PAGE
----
I'm excited to share that Alex will be joining Betaworks as Hacker-in-Residence. It's a fantastic cultural fit. He'll continue to support Path 101, especially through an upcoming feature launch, and trim the hedges, mow the code, and occasionally (albeit much less frequently I hope) fall asleep tweaking a server in the wee hours. However, his main focus will be on building awesome stuff FRC can invest in. :)
Hilary is seeking out cool data problems and will undoubtedly have more opportunities than she can handle--that is, until she optimizes the code and database structure in her head. Then, she'll take on even more.
Alex and Hilary have been incredible from day one and I have been extremely lucky to work with them. I look forward to getting Path 101 on its own two feet so we can all see the fruits of our labor.
In the coming weeks, I’ll be detailing the lessons I learned in working on my own startup—lessons I’ll be taking with me to my job at First Round. Launching Path 101 taught me enormous lessons about financing, product management, and process that changed the way I look at how innovation happens.
There’s so much more to write about my experience at Path 101, our upcoming features, my switch back to the other side of the table, First Round Capital, etc… Look out for quite a bit of content coming out of me over the next week or two.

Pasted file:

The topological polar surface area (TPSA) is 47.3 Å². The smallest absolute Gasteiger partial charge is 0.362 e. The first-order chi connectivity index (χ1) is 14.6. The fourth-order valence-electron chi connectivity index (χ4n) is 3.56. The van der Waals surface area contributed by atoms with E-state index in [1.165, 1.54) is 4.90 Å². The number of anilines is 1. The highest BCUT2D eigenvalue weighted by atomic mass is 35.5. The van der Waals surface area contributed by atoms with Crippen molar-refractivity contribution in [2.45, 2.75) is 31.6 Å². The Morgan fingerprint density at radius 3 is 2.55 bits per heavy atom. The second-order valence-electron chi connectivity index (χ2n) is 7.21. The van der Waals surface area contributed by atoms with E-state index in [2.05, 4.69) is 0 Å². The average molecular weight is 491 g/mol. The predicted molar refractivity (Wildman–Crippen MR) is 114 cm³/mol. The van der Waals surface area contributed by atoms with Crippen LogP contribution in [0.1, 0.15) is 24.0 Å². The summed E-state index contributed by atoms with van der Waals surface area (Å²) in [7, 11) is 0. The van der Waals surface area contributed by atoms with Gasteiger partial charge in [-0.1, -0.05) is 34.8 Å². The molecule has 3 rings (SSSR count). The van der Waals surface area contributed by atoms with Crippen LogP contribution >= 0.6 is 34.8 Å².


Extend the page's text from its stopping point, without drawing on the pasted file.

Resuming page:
Oh, and if you’re a reporter covering the local innovation scene here in NYC, you absolutely need to be at this event. We have almost 100 founders and startup CEOs showing up on October 13th to meet the local media, like Dave Morgan from Simulmedia, Dan Porter from OMGPop, Anthony Volodkin from HypeMachine and tons of the next wave of up and comers. Don’t call it a comeback—these are the companies that have been making NYC great for quite some time. It’s time for you, the reporters, journalists, and tech bloggers to meet them.
I'm super psyched to be part of the First Round Team--I actually knew most of them fairly well already. I'm psyched for New York City that another dedicated early stage fund is firming up its commitment here. Lastly, I'm psyched to be able to do more to help the innovation community in my hometown. Please do not hesitate to reach out to me with your ideas (no matter how early), thoughts, opportunities, or just to say hi. Hopefully, you can stop by our new office soon--maybe even within a couple of weeks. I promise it will be a fun, open, accessible place.